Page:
Wright’s Writing Corner: Filing Off The Serial Numbers

Boy, it's been a long time…almost six months. Sorry, folks.

Mephisto Prospero  in all his glory

The other day, the kids asked me what “filing off the serial numbers” meant. They were not familiar with the concept the phrase was borrowed from, so I had to stop to explain how thieves remove serial numbers from electrical devices that they steal in order that the stolen goods not be recognize.

They were a bit surprised. They had no idea where the term had come from…but, of course, that was not the use of the term that they wanted to hear about. They wanted to know about what their father and I meant when we use the term.
What we meant was the process by which you take a work that is based on other people’s copyrighted works—such as a roleplaying game or fan fiction–and add your own creative effort, so that what results keeps the charm of your original game or story without the elements that make it unpublishable.

And, Man, let me tell you…filing serial numbers off is HARD!

But, it is worth it, too.

Now, before I say that it is worth it, let me first say—if you are so lucky as to avoid making up games or stories based on other people’s creative work to begin with, by all means, GO FOR IT! Do your creative work right at the beginning! It saves so much pain, so much aggravation!

If you have a choice between writing something in someone else’s background and doing the mental labor necessary to put the story in your own background right from the beginning, it is so worth it to do it yourself.

Take it from me. I know.

So, the more skeptical among you are asking, if you know, how come you feel that you are qualified to speak on this subject. How did you find out? Is this something you learned recently?

No. I figured this out as a very young child. By the time I was twelve, when I started my first novel, I already understood this principle—that I could not borrow the cool stuff made up by my favorite authors, but had to make it up new on my own.
So…how did I come to be a person whose own twenty year personal Hell involved the slow and ponderous process of filing serial numbers again and again and again?

Roleplaying games.

I did the work. I made up new stuff. But, my husband, bless him, did not.

John wanted to run a game that was really easy to run. Back in 1986, he decided to run a roleplaying game based on his favorite stuff. He took all his favorite books, turned them upside down, poured them into the same bowl and mixed.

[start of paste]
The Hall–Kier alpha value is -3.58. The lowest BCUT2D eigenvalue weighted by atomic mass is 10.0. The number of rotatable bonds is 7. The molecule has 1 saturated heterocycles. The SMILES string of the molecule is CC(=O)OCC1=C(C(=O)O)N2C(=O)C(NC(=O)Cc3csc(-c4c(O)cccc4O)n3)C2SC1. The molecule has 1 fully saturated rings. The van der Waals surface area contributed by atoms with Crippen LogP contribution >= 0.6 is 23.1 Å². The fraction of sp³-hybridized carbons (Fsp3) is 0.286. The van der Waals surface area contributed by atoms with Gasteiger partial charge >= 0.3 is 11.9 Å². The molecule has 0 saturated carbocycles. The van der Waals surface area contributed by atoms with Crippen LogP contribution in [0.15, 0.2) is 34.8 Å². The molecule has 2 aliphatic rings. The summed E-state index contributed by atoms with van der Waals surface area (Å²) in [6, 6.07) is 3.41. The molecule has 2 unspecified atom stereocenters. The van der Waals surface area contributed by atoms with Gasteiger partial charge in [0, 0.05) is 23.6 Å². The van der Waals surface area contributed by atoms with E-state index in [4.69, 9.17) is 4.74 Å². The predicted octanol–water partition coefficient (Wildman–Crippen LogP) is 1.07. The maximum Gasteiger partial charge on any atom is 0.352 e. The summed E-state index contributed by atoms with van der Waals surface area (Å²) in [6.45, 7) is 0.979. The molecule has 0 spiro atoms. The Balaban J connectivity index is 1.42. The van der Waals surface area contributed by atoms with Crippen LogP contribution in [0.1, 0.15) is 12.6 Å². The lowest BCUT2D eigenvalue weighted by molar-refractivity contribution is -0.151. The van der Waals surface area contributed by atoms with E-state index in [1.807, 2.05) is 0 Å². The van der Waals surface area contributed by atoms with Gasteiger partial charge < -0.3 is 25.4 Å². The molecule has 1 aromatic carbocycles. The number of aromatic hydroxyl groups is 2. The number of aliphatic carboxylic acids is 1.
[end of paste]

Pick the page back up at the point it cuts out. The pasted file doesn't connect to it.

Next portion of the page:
What resulted is a game that is still running, 25 years later.

Twenty-five years is a long time to tell a story. Especially if you are a good story teller. What you get after twenty-five years of excellent storytelling is a lot of stories worth sharing with other people, stories that have very little to do with the copyrighted material they were originally built upon.
Only, in order to share them, all that copyrighted stuff has to be removed.

Now, theoretically, that doesn’t sound so bad. Change some names, change a few situations. No big, right?


Because, you see, clever moderators and clever players use ever detail. They take advantage of subtle things, people’s names, the particulars of their situations. So, every time you change anything, any little tiny thread you pull, the whole crazy house of cards comes crashing down.

Filing off the serial numbers…changing names and situations to make fan-fiction sellable…is really, really hard.

Every little thing you change doesn’t seem to fit. Worse, if there happens to be more than one person involved, you have to find names and situations that remind all of them of the characters in the story you want to tell. And people’s esthetic tastes so seldom agree. And this leads to hours and hours of tears.

So, instead of a small amount of creativity at the beginning, one suddenly finds oneselves needing to pour in a huge amount of creativity in the middle, without unraveling the mood that supports the story.
But, if you keep at it, hammering away, slowly, it begins to work. Slowly, you find a word here, a name there, that works, that makes the new background come alive, so that it can support the story that you want to tell—the story that is, in and of itself, entirely original, but which needs this new revamped background in order to flourish.

Why do we do it? Why pour in this terrible effort rather than just start anew or declare it fan fiction and be done with it? Because…it is worth it.

Because we have fallen in love with a story, a story that is worth being told.  And because the creative effort—the things we do to make something new and fresh—is what readers pay us writers for.

Does it work?

It worked really well with the Prospero Books. I borrowed ideas, characters, and background from the Corruption Campaign, but I changed it so significantly, that there wasn’t a whole lot of filing of serial numbers needed.

Will it work for the Corruption Campaign books I am writing at the moment? Will the mix of original characters and characters with changed names/situations be smooth enough to allow the story to come alive in its own right?

God only knows, but I hope so!

Now, you think I would learn. You think I would recall the suffering and the pain and the tears and the agony and the hair pulling, and I would NEVER DO THIS TO MYSELF AGAIN!!!
But…did I mention I am in this new game? A game staring all sorts of copyrighted characters all set in the background of a Diceless Amber Game?

The story is so neat, the background so cool, the metaphysics so fascinating, and the romance so heartbreaking, that the story just has to be told…if I can make up new names, a new background, and a new magic system.


Someone please pass me a fresh file.